Graphene – Thin Skin yet Ultra Strong!

5 10 2010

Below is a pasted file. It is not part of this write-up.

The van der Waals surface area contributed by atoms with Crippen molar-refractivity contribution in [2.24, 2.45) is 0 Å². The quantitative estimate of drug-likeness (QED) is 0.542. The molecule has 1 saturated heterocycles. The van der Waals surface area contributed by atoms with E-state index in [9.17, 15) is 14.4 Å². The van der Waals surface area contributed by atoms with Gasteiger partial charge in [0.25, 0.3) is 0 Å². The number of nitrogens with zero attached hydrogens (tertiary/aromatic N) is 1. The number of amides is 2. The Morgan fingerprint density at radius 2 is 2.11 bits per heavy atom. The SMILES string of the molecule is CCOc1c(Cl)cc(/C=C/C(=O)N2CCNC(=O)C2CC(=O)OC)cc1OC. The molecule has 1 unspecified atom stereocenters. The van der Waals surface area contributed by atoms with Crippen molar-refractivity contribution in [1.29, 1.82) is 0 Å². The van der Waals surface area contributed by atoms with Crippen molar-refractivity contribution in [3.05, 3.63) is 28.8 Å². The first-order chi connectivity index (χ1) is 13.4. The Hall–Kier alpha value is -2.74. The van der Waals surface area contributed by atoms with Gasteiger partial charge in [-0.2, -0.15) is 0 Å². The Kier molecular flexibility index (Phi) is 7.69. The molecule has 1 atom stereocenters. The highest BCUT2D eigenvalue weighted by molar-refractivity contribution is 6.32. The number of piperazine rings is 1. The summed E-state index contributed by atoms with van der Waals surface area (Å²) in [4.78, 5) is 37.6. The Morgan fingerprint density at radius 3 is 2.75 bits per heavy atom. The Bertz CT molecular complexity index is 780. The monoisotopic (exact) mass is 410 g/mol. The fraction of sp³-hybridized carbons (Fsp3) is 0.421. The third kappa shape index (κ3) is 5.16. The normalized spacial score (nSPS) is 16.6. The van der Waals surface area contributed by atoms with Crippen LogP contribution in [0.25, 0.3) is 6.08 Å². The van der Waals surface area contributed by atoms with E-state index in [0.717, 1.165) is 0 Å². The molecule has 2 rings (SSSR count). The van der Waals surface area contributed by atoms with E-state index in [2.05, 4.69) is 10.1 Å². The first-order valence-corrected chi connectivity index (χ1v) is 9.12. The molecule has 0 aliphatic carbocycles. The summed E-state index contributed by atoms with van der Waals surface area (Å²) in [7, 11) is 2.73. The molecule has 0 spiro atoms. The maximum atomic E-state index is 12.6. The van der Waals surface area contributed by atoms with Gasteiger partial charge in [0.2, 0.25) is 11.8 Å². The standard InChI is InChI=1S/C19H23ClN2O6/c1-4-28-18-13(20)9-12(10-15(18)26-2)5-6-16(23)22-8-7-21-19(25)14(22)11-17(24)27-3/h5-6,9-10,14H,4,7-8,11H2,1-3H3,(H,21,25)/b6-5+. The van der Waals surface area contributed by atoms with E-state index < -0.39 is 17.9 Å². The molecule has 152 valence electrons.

In 2004, the British researchers obtained graphene by mechanical exfoliation of graphite. They used Scotch tape to repeatedly split graphite crystals into increasingly thinner pieces. The tape with attached optically transparent flakes was dissolved in acetone and, after a few further steps, the flakes including monolayers were sedimented on a Si wafer. Individual atomic planes were then hunted in an optical microscope. A year later, the researchers simplified the technique and started using dry deposition, avoiding the stage when graphene floated in a liquid. Relatively large crystallites (first, only a few microns in size but, eventually, larger than 1 mm and visible by a naked eye) were obtained by the technique. It is often referred to as a scotch tape or drawing method. The latter name appeared because the dry deposition resembles drawing with a piece of graphite.[21] The key for the success probably was the use of high throughput visual recognition of graphene on a proper chosen substrate, which provides a small but noticeable optical contrast. For an example of what graphene looks like, see its photograph below.

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